The full Senate has given its approval to the “Parent Empowerment Act.” Senate Bill 1001, authored by Sen. David Holt, R-Oklahoma City, and Sen. Jabar Shumate, D-Tulsa, would enable parents to petition to make dramatic changes in their child’s underperforming school.
The bill was approved 30 to 12 on Wednesday. Holt said the bill was based on a “parent trigger” concept that has been enacted in at least seven other states.
Under the provisions of the bill, if a majority of parents in an underperforming school sign a petition, they may transition the school to a charter school or terminate the administrators.
The option to terminate administrators is only available in Oklahoma or Tulsa counties. An underperforming school is defined as a school that has received a ‘D’ or an ‘F’ for at least the last two years under Oklahoma’s new grading system, or a ‘D’ or an ‘F’ for two of the last three years, as long as the most recent grade was a ‘D’ or an ‘F’.
If the parents choose the charter school option, the charter school will first serve all students in the existing attendance boundaries of the school.
“If there is an underperforming school where the parents want to organize and affect positive change, I want us to empower that,” Holt said.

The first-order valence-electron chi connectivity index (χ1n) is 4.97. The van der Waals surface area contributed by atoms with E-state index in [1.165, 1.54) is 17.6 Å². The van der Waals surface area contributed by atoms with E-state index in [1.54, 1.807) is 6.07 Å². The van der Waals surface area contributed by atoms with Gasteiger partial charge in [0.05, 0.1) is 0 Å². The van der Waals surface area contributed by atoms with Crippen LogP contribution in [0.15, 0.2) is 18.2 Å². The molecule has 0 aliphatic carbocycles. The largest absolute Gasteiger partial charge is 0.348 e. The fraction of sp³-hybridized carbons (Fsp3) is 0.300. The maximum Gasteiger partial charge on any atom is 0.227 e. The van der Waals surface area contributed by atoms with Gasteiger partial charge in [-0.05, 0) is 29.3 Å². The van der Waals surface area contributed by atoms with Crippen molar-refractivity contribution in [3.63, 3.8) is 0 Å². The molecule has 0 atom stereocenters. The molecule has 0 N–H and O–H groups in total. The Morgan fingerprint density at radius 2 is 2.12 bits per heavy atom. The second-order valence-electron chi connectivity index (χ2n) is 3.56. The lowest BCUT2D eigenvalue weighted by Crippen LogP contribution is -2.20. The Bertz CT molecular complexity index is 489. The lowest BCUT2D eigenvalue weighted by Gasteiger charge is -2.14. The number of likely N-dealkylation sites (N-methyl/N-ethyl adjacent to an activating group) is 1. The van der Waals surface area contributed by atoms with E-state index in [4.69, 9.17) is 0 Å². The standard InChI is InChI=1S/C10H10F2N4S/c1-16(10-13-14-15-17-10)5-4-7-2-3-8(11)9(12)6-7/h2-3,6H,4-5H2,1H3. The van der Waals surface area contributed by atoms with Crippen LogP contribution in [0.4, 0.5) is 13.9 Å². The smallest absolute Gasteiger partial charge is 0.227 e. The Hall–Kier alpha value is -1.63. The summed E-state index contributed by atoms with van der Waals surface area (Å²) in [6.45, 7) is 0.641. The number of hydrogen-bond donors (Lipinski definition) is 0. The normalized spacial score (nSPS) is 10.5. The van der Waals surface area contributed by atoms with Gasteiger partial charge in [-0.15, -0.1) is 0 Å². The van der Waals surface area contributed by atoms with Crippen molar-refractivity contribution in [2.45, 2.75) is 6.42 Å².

“I don’t want to make them wait another year to have that opportunity. Our children can’t wait. The Parent Empowerment Act is an important new tool for parents and students, and I commend the Senate for taking this important step forward in its passage.”
Holt said the goal of chartering an underperforming school under the Parent Empowerment Act would be to provide the flexibility needed to improve student performance at the school in a manner led jointly by motivated parents and school district leaders.
The process of creating a charter school outlined in the Parent Empowerment Act is designed to create a collaborative relationship between the parents and the school district, rather than an adversarial one.
“I have consistently been inspired by the parents in my district who have fought for a better education for their kids,” said Shumate. “Oftentimes, this has led them to stand up for more choices and more tools, and I have stood with them. The Parent Empowerment Act gives the parents in my district a new tool, and that’s a good thing for our kids.”
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SB 1001 now moves to the House of Representatives, where Rep. Jason Nelson is the primary House author.